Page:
Heavy equipment financing can be beneficial for any business in any industry. Learn about all of the perks of financing equipment.
Heavy equipment refers most commonly to construction equipment needed to move large loads. However, it can also refer to mining, lumbar, and other industries that require heavy-duty machinery to perform critical tasks. Heavy equipment is not to be confused with manufacturing equipment (from lathes to sandblasters and industrial air compressors), but specifically to machinery used in resource gathering, excavation, and construction.
Naturally, this type of equipment isn’t just substantial – it’s also quite expensive. Even smaller forklifts cost several tens of thousands of dollars, while drill rigs for land drilling can cost anywhere from 800,000 to far upwards of a million. Let’s not even get started on the equipment used in open-pit mines and rock quarries.
Businesses faced with the difficult decision to replace old equipment are looking at an enormous financial burden. One that requires a cool head and a good partner in financing.
What is Heavy Equipment Financing?
Heavy equipment financing is one of the multiple options a business can explore when purchasing new equipment. It also tends to be the wisest.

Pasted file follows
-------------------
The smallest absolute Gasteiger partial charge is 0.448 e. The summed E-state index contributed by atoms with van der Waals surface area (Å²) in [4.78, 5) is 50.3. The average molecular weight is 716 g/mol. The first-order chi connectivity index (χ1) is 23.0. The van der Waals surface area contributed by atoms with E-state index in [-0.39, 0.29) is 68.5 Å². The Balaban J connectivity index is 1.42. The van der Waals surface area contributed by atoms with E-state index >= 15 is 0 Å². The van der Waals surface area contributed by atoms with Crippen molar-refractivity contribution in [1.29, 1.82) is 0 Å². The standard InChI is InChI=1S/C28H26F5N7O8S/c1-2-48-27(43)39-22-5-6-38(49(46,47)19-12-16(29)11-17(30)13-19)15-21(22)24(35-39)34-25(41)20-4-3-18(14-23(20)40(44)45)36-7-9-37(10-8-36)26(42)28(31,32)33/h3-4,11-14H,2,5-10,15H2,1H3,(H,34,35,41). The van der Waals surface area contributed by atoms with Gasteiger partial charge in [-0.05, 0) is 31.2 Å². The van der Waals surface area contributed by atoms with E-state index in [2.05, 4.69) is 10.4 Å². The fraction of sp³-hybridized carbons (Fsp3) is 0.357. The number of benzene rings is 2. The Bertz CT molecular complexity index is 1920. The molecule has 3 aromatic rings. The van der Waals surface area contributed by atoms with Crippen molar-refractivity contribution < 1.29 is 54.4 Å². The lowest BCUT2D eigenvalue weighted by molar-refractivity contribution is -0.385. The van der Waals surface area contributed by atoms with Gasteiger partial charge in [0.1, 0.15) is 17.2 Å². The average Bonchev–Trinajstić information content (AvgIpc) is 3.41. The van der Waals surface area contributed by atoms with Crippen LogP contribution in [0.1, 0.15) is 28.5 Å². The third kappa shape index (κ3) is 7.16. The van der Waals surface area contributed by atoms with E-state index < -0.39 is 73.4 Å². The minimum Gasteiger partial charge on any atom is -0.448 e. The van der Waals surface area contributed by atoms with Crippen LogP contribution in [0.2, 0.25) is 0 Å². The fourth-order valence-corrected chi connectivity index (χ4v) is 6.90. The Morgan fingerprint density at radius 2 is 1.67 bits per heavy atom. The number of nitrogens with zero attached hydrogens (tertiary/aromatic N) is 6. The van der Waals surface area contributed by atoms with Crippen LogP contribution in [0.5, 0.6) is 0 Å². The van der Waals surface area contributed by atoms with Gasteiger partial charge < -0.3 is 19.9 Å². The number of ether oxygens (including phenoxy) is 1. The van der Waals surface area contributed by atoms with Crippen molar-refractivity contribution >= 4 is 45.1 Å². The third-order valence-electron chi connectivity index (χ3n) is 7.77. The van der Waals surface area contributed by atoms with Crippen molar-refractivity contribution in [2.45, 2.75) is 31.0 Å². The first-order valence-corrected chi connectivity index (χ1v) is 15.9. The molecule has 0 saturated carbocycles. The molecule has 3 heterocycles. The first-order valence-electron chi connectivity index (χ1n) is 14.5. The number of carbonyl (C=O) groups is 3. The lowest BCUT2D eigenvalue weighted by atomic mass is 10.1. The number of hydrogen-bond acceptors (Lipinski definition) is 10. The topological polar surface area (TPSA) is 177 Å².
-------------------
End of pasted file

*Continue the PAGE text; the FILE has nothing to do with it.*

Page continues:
Heavy equipment is costly, and buying new equipment outright (even if it’s used) can set your company back. This might be a bad idea at any point in time, especially after coming out of a volatile pandemic market.
Financing options allow you to lease and potentially purchase heavy equipment without cutting too deeply into your working capital. This will enable you to hold onto a considerable amount of liquid assets for potential financial setbacks, or it lets you redirect your cash flow towards something else that may be much harder to finance in the same way.
Because heavy equipment is necessary for any construction work, the industry around helping businesses lease and finance it is also highly competitive and robust.
This means you’re pretty likely to get flexible financing options for a new excavator. At the same time, it might be harder to finance more specialized or niche equipment, like a fully automated asphalt paver. This allows you to seek out better financing options for most of your equipment and save the rest of your cash flow for purchases you can’t afford to be as flexible with.
When Should You Consider Heavy Equipment Financing?
Heavy equipment financing is essential when:
- You can’t afford to pay for equipment out of pocket without potentially pushing your numbers into the red. Heavy equipment costs anywhere from tens of thousands to millions of dollars. Even if your business can barely afford it, it may leave you vulnerable. This can also affect your chances of seeking other kinds of financing in the future.
- If you are new to the industry and need equipment to get started. Startup firms in the construction, mining, or lumber industries may have the capital needed to get started. Still, heavy equipment financing allows you to potentially use that capital to finance better quality equipment.
- If your credit isn’t good enough for a different kind of business loan. Some bank loans and business loans may be preferable to a heavy equipment financing plan in the long-term due to better rates – provided you qualify for them. Heavy equipment financing tends to feature a low bar when it comes to credit, and the collateral is the equipment itself.